I remember the smoke and the screams and the people jumping from God knows how high.
I remember when the plane went down in Pennsylvania and the one that hit the Pentagon.
I remember the sense of horror when we realized that the first plane was not, in fact, a freak accident.
I remember watching the news for days and days, holding my newborn baby, tears streaming down my face.
What I remember most those next few weeks after September 11th, though?
I remember it being the first time that I felt like an American.
I had always been an American, obviously.
It was the first time, I suppose, I felt a sense of pride in being American.
I cried for the innocents, for the first responders, for the families that would never get to bury their loved ones. I listened in awe to the calls that were made from the plane before it went down in Pennsylvania.
I remember thinking, if I didn't have this newborn baby, I'd have gone right down to the recruiter's office.
I wanted to go and dig through the rubble.
I wanted to give blood.
I wanted to DO something, change something.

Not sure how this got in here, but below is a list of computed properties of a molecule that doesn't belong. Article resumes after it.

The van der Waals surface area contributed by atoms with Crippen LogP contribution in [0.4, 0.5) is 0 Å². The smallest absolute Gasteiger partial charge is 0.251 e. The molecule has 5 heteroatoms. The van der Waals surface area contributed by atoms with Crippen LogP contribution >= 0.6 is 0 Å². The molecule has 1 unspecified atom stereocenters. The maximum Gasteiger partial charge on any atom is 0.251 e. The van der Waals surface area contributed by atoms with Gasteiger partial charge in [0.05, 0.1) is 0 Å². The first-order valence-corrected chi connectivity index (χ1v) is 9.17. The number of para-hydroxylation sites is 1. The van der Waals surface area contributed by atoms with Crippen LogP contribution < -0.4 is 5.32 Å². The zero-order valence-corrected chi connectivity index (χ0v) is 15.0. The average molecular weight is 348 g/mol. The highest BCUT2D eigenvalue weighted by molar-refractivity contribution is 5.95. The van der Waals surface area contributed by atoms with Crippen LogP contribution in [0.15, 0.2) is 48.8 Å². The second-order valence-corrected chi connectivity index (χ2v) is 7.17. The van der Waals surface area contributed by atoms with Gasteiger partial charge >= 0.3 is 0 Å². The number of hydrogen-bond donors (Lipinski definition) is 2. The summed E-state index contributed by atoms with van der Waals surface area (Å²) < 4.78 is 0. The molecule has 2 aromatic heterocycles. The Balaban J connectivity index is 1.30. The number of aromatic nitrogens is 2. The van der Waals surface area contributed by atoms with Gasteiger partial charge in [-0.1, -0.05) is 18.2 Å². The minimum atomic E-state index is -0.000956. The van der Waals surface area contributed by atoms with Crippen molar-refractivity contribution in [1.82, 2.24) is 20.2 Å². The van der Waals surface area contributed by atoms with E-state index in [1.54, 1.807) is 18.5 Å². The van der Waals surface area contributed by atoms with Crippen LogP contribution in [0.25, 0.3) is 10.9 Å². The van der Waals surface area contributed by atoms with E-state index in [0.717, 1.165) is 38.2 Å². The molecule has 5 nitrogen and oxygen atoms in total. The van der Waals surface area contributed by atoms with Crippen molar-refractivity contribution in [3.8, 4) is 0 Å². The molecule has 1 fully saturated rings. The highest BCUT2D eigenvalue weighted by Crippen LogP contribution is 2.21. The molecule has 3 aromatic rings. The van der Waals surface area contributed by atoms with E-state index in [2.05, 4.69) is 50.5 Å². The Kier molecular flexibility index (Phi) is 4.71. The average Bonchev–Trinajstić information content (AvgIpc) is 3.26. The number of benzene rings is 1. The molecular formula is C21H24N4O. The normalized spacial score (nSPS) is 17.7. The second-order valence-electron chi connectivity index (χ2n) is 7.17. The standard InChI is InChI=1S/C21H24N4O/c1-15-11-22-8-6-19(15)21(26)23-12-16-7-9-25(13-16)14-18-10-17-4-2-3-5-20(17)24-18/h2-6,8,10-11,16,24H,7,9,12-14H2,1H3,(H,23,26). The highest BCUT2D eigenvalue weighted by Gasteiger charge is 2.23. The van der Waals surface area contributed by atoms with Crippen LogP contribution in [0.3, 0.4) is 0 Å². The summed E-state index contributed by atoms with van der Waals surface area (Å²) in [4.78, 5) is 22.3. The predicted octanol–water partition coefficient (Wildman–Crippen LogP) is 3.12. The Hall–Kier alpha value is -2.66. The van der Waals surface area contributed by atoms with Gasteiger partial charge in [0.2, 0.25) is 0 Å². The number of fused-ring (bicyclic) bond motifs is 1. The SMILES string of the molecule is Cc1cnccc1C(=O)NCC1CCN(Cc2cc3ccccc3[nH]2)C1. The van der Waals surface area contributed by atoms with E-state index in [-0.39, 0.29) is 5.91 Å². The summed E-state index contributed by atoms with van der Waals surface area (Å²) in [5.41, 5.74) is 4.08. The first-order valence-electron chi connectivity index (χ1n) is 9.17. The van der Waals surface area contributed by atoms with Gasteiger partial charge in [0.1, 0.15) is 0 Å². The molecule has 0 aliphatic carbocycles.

I wanted to help clean up the mess and show those people that we were wounded, but not broken.
I was nice to strangers.
I was nice to everyone, which is weird.
I remember thinking, quite suddenly that all of the bullshit I had been worried about didn't even matter in the grand scheme of things.
I bought a flag.
I bought a flag magnet and a ribbon thing for the car.
I had never given any thought to being an American before.
I didn't just want to be a better American.
All of a sudden, I wanted to be a better PERSON.
That day, September 11th, 2001, changed me fundamentally.
And I suspect, changed more than a few of our generation.
For all the pain and fear and and uncertainty of those first few months,
I think it made us all better people.
Self centered and irresponsible.
We had such a small, small view of the world around us.
We saw our whole country and so much of the world unite in the days and weeks that followed September 11th.
As the towers fell and people stood across the world and said, "Today, we are all Americans".
I realized how big the world is, and also how very small it is.
The world may have stopped turning that day in September, 2001.
But when it started turning again, it mattered to me in a way it never had before.